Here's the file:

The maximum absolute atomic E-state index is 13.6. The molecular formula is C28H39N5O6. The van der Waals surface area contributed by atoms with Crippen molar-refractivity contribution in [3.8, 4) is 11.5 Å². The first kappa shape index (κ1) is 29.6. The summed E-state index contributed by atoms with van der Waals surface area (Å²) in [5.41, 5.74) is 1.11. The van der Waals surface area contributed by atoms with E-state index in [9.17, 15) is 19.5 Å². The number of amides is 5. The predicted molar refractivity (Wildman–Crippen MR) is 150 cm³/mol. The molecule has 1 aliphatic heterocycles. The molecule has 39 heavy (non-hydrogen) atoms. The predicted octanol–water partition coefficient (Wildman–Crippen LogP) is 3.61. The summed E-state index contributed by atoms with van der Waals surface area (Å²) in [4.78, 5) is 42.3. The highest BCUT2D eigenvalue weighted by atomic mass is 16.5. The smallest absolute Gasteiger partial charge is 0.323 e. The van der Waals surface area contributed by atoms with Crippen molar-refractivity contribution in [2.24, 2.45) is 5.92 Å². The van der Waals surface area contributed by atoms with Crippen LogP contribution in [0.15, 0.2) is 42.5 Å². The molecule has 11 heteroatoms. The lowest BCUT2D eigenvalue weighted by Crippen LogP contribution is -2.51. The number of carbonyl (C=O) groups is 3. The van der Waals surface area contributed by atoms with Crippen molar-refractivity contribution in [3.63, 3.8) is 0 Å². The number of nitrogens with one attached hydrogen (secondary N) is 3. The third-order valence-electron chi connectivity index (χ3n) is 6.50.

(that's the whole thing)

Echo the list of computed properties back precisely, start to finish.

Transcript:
The maximum absolute atomic E-state index is 13.6. The molecular formula is C28H39N5O6. The van der Waals surface area contributed by atoms with Crippen molar-refractivity contribution in [3.8, 4) is 11.5 Å². The first kappa shape index (κ1) is 29.6. The summed E-state index contributed by atoms with van der Waals surface area (Å²) in [5.41, 5.74) is 1.11. The van der Waals surface area contributed by atoms with E-state index in [9.17, 15) is 19.5 Å². The number of amides is 5. The predicted molar refractivity (Wildman–Crippen MR) is 150 cm³/mol. The molecule has 1 aliphatic heterocycles. The molecule has 39 heavy (non-hydrogen) atoms. The predicted octanol–water partition coefficient (Wildman–Crippen LogP) is 3.61. The summed E-state index contributed by atoms with van der Waals surface area (Å²) in [4.78, 5) is 42.3. The highest BCUT2D eigenvalue weighted by atomic mass is 16.5. The smallest absolute Gasteiger partial charge is 0.323 e. The van der Waals surface area contributed by atoms with Crippen molar-refractivity contribution in [2.24, 2.45) is 5.92 Å². The van der Waals surface area contributed by atoms with Crippen LogP contribution in [0.15, 0.2) is 42.5 Å². The molecule has 11 heteroatoms. The lowest BCUT2D eigenvalue weighted by Crippen LogP contribution is -2.51. The number of carbonyl (C=O) groups is 3. The van der Waals surface area contributed by atoms with Crippen molar-refractivity contribution in [3.63, 3.8) is 0 Å². The number of nitrogens with one attached hydrogen (secondary N) is 3. The third-order valence-electron chi connectivity index (χ3n) is 6.50.